Interviewed by Jamie D’Alessandro and nine other correspondents from nine European newspapers, the former Senior Director of the Payments Engineering section of PayPal focuses on the high costs of the so-called remittances, that is, the money that is sent from one country to another, especially by immigrants who send part of their earnings home.
Perez reveals that commissions on this type of service are usually 7%, with peaks of 12%. Approximately $600 billion is moved in this manner every year, using technology that is half a century old.
In addition, Perez also reveals that about a third of the world’s population, amounting to 1.7 billion people, is currently without a bank account (the so-called “unbanked”), but among these as many as one billion possess a smartphone.
In this regard, Perez reveals that the commissions with Libra will be so low that it will be convenient to carry out transactions with very small amounts. This will not only help immigrants who send part of their earnings to their countries of origin but will also help all those businesses that need micro-payments, such as Iliad or Spotify, mentioned by the interviewer and already members of the association.
He adds that Libra will have its own wallets, which can also be used from within platforms such as Facebook, eBay or Uber, or companies that have joined the Libra Association.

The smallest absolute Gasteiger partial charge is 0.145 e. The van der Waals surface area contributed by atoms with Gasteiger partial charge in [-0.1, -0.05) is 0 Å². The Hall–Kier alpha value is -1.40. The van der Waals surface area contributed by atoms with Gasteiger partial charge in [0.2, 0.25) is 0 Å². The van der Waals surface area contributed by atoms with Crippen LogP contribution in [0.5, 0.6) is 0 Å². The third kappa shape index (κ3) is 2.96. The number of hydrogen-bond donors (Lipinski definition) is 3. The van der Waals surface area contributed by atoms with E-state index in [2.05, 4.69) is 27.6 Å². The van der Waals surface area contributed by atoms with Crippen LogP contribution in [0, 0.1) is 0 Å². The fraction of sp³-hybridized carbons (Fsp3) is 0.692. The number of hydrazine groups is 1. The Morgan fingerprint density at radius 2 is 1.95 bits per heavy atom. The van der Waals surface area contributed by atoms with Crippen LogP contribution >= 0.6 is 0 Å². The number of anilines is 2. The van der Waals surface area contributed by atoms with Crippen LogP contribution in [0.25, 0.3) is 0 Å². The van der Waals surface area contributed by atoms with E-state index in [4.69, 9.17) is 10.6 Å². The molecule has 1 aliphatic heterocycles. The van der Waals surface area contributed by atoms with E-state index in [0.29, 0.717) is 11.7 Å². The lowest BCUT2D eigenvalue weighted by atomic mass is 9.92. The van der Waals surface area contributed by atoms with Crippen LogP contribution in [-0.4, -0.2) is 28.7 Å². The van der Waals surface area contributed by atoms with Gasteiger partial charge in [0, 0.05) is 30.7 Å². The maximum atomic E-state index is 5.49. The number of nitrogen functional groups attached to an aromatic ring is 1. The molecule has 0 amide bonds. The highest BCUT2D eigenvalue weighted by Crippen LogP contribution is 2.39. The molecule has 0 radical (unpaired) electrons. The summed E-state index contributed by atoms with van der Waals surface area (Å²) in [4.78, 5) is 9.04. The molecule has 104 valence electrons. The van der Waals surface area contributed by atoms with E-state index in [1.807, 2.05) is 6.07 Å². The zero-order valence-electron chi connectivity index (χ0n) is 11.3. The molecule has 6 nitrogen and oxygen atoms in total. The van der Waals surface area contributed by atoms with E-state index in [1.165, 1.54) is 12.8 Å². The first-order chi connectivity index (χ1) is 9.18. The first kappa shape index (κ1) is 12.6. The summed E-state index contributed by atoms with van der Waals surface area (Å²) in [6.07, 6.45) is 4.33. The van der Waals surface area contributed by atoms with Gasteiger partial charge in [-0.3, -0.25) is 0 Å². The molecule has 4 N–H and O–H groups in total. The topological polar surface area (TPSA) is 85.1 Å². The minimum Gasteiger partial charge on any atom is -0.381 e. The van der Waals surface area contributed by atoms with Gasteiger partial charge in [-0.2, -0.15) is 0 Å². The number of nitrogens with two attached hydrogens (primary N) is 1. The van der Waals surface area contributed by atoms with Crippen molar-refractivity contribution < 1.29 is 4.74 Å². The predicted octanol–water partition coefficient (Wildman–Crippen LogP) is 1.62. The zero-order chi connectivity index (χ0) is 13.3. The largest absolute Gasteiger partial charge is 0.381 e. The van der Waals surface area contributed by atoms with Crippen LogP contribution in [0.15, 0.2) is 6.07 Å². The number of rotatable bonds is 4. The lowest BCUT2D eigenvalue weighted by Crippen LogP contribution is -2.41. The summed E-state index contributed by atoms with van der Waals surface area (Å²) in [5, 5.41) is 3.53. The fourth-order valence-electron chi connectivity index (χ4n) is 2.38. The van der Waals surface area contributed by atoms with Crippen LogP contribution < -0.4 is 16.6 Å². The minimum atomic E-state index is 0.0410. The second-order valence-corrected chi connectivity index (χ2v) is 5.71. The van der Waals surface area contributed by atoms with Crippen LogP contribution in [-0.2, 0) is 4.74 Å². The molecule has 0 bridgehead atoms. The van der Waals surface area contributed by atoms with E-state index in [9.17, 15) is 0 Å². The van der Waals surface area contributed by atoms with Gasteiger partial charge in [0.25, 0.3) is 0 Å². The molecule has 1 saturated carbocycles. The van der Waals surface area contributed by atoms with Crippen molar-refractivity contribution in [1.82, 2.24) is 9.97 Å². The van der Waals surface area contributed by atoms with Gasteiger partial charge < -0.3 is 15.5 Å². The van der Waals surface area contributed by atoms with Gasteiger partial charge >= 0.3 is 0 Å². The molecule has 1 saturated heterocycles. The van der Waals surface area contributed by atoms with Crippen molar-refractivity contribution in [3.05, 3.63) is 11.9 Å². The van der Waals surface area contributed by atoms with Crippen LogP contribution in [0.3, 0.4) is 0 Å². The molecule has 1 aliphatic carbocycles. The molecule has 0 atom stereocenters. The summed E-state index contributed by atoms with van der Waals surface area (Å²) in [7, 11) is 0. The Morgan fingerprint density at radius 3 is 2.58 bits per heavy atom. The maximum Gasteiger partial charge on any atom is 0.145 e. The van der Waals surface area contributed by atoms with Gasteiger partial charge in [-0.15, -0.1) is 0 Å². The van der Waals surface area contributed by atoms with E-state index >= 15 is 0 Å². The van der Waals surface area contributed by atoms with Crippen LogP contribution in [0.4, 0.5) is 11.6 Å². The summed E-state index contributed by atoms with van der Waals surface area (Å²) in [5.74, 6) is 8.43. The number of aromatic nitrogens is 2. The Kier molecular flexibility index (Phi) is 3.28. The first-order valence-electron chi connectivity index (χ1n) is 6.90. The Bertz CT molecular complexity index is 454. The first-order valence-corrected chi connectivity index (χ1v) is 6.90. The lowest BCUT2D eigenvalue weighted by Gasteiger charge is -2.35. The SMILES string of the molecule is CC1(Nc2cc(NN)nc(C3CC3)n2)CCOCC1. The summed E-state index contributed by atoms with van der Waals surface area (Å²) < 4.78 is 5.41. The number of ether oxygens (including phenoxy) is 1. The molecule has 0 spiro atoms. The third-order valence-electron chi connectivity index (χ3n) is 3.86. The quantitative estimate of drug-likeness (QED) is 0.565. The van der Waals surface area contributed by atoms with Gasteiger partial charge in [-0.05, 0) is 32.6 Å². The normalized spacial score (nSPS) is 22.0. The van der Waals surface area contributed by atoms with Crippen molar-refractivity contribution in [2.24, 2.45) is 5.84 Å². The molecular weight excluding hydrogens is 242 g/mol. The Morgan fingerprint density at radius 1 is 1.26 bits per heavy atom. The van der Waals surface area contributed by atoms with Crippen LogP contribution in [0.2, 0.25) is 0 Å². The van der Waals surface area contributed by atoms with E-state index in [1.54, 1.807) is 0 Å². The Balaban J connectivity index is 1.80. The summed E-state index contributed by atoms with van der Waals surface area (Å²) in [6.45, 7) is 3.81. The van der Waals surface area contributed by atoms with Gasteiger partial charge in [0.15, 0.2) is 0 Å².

This implies that it will be possible to use the stablecoin even without using tools from Facebook, the company that launched the project. It will obviously also be available on WhatsApp.
He also confirms that, according to him, Libra will not replace the euro or the dollar and that the association has been officially recognised in Switzerland as a payment platform.
Finally, he emphasizes the difference with bitcoin, defined as volatile and with a limited number of transactions, while Libra is designed to be stable and global.
What Perez has stated in this interview was already well known, but it appears that what has changed lately is mainly the attitude towards the regulators and not so much the market.
Statements like these seem to really aim to throw water on the fire and propose the project as something that can bring real benefits to users. The fact that they have taken the time until the second half of next year to launch the stablecoin on the market really suggests that they are at least willing to clarify the many doubts that still affect the actual progress of the project.